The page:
There is a reason why proofreading can be difficult. To illustrate, here is a simple test: Just read the following sentence:
Finished files are the result of years of scientific study combined with the experience of years.
What is the total number of Fs in that sentence?
Before I give the answer, please read the following paragraph:
Papehrs you hvae seen tihs in an emial anolg the wya, but it is poorf of how your bairn can ‘ees’ wdors taht are not selpeld crrotecly. Tihs is an imrtaopnt coencpt to udrteannsd wehn it cemos to prfodoaering dconumets.
Ha ha ha…. Spell check anyone?
Studies have shown that the brain does not focus on individual letters but, rather, the whole word. This has its advantages and disadvantages. One advantage is that you can read through material fairly quickly and have some level of understanding what you’ve just read. A definite disadvantage is that you can miss things when proofreading.
Most people can read most words (except very long words) mainly through the first and last letters and recognizing the shape and content of the full word. It is for this reason that we can read the misspelled words in that earlier paragraph with little difficulty and why it is easy to skip over word errors when you are proofreading your work.
When you are proofreading, you have to try to retrain your brain to see individual letters and not just the words as a whole. This takes some extra concentration at first but, as with anything, the more you do it, the easier it will become.
There are various methods of proofreading. Maybe one of these will help you strengthen this skill.
Read out loud. This works quite well because you are hearing your words, not just scanning them silently. You will detect things like poor sentence structure, repetitive or extra words, and omitted words. Reading aloud will also help to catch errors in spelling and punctuation.
Read your work from the end to the beginning. This technique is one that forces you to focus on one word at a time as you read backwards. It can be challenging, but some people swear by this method.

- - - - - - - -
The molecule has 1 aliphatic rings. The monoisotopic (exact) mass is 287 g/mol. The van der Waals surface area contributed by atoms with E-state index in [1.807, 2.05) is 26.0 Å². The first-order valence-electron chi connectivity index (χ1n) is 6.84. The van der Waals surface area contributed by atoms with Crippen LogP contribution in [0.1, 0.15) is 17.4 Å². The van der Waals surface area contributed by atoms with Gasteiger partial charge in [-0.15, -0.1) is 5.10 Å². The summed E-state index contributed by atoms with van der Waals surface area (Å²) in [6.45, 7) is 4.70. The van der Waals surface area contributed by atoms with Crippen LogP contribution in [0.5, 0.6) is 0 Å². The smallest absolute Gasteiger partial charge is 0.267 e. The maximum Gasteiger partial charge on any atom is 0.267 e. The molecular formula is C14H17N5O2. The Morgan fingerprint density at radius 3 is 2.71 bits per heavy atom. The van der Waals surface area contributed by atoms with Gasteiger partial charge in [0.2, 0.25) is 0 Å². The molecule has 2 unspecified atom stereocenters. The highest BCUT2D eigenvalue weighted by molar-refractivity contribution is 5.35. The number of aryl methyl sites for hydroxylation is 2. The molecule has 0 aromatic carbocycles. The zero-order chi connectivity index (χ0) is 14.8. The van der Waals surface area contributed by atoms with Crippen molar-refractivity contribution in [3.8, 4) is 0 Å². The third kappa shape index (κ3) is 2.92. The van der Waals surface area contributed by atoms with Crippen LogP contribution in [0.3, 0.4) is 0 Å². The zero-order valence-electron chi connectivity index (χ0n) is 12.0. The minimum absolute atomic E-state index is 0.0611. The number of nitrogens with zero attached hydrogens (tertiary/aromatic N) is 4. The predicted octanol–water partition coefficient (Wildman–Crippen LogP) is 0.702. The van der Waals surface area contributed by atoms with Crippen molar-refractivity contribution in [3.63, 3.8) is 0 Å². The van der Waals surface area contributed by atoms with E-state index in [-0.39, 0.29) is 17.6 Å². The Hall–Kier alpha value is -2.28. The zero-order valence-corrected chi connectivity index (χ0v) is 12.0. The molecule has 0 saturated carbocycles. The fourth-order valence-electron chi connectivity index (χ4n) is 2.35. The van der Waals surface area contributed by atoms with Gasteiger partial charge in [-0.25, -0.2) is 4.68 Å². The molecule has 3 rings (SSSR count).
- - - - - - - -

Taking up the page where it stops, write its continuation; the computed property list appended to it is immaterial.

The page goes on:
Read one sentence at a time. This will stop the tendency to speed read through paragraphs, missing possible errors. It will help if you can cover the lines below the one you are reading. This can be accomplished on the computer by opening a word-processing program, like MS Word and resizing the text so you can drag it down as you are proofreading – much the same as you would use a blank piece of paper or a ruler to go down a printed document.
If you notice that you tend to misspell certain words frequently, you can use the search/find feature to scan your document for that particular error. As an example, many people misspell the word ‘the’ as teh when they are typing quickly. When proofing your work, you can search your document for that particular error and make your corrections as you find them. Better yet, set up MS Word to auto-correct the terms you often misspell.
Finally, after you have proofread the document and corrected any errors you may have found, step away from your computer for 2 or 3 minutes, then come back and read your work one last time. This acts as a reset. This works especially well if you are transcribing a report because it gives both your eyes and ears a break. In most cases, this reset period is enough to allow your ears and eyes to start fresh and help you to find things you may have previously missed.
You may be utilizing one or some of the above methods already, but if not, give them a try. The results may surprise you.
For some reason, it can seem more difficult to proofread your own work, but with practice, you’ll become a proofreading guru!
By the way, the total number of Fs in that sentence is 6. Did you get them all?